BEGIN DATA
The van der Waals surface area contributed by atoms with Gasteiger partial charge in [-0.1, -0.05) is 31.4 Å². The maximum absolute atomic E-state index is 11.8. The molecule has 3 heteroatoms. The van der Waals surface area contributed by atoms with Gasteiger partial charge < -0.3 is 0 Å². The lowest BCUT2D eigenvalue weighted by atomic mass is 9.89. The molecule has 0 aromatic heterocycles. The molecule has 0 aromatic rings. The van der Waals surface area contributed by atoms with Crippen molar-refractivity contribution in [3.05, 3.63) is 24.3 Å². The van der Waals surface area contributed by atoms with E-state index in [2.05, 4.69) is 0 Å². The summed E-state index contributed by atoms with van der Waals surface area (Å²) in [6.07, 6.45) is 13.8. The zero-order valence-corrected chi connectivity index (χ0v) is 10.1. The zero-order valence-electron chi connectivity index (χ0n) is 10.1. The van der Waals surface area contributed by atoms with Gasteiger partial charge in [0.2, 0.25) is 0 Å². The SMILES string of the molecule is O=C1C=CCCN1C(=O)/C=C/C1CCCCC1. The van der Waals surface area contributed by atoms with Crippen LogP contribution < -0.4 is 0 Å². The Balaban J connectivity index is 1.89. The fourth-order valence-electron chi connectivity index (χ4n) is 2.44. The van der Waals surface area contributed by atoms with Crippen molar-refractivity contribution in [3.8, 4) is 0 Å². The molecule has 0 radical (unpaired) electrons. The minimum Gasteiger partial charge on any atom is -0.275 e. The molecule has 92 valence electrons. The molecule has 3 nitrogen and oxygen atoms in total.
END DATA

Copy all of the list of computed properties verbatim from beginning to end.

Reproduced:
The van der Waals surface area contributed by atoms with Gasteiger partial charge in [-0.1, -0.05) is 31.4 Å². The maximum absolute atomic E-state index is 11.8. The molecule has 3 heteroatoms. The van der Waals surface area contributed by atoms with Gasteiger partial charge < -0.3 is 0 Å². The lowest BCUT2D eigenvalue weighted by atomic mass is 9.89. The molecule has 0 aromatic heterocycles. The molecule has 0 aromatic rings. The van der Waals surface area contributed by atoms with Crippen molar-refractivity contribution in [3.05, 3.63) is 24.3 Å². The van der Waals surface area contributed by atoms with E-state index in [2.05, 4.69) is 0 Å². The summed E-state index contributed by atoms with van der Waals surface area (Å²) in [6.07, 6.45) is 13.8. The zero-order valence-corrected chi connectivity index (χ0v) is 10.1. The zero-order valence-electron chi connectivity index (χ0n) is 10.1. The van der Waals surface area contributed by atoms with Gasteiger partial charge in [0.2, 0.25) is 0 Å². The SMILES string of the molecule is O=C1C=CCCN1C(=O)/C=C/C1CCCCC1. The van der Waals surface area contributed by atoms with Crippen LogP contribution < -0.4 is 0 Å². The Balaban J connectivity index is 1.89. The fourth-order valence-electron chi connectivity index (χ4n) is 2.44. The van der Waals surface area contributed by atoms with Crippen molar-refractivity contribution in [3.8, 4) is 0 Å². The molecule has 0 radical (unpaired) electrons. The minimum Gasteiger partial charge on any atom is -0.275 e. The molecule has 92 valence electrons. The molecule has 3 nitrogen and oxygen atoms in total.